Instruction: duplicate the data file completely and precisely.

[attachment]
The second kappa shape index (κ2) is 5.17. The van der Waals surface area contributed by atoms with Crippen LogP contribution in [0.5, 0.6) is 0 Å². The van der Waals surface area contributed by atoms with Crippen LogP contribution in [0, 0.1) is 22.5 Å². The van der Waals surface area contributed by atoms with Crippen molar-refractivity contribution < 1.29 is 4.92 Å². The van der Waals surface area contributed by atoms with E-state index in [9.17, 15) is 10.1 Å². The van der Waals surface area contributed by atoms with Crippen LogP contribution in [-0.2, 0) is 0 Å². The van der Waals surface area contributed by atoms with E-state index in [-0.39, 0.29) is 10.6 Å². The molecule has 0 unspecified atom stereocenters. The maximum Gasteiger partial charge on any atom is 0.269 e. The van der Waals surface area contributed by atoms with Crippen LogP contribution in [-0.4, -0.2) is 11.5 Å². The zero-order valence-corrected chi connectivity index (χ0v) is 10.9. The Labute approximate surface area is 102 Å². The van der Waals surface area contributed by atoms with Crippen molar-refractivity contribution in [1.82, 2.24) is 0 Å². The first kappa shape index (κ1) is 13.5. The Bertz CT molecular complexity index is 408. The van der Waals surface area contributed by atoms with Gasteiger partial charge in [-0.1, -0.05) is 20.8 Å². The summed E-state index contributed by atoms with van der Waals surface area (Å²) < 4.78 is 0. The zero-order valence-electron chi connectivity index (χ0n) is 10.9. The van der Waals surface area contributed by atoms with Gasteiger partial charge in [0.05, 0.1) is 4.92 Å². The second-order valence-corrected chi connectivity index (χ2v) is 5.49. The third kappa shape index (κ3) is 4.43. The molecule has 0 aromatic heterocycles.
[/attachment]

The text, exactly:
The second kappa shape index (κ2) is 5.17. The van der Waals surface area contributed by atoms with Crippen LogP contribution in [0.5, 0.6) is 0 Å². The van der Waals surface area contributed by atoms with Crippen LogP contribution in [0, 0.1) is 22.5 Å². The van der Waals surface area contributed by atoms with Crippen molar-refractivity contribution < 1.29 is 4.92 Å². The van der Waals surface area contributed by atoms with E-state index in [9.17, 15) is 10.1 Å². The van der Waals surface area contributed by atoms with Crippen LogP contribution in [-0.2, 0) is 0 Å². The van der Waals surface area contributed by atoms with E-state index in [-0.39, 0.29) is 10.6 Å². The molecule has 0 unspecified atom stereocenters. The maximum Gasteiger partial charge on any atom is 0.269 e. The van der Waals surface area contributed by atoms with Crippen LogP contribution in [-0.4, -0.2) is 11.5 Å². The zero-order valence-corrected chi connectivity index (χ0v) is 10.9. The Labute approximate surface area is 102 Å². The van der Waals surface area contributed by atoms with Crippen molar-refractivity contribution in [1.82, 2.24) is 0 Å². The first kappa shape index (κ1) is 13.5. The Bertz CT molecular complexity index is 408. The van der Waals surface area contributed by atoms with Gasteiger partial charge in [-0.1, -0.05) is 20.8 Å². The summed E-state index contributed by atoms with van der Waals surface area (Å²) < 4.78 is 0. The zero-order valence-electron chi connectivity index (χ0n) is 10.9. The van der Waals surface area contributed by atoms with Gasteiger partial charge in [0.05, 0.1) is 4.92 Å². The second-order valence-corrected chi connectivity index (χ2v) is 5.49. The third kappa shape index (κ3) is 4.43. The molecule has 0 aromatic heterocycles.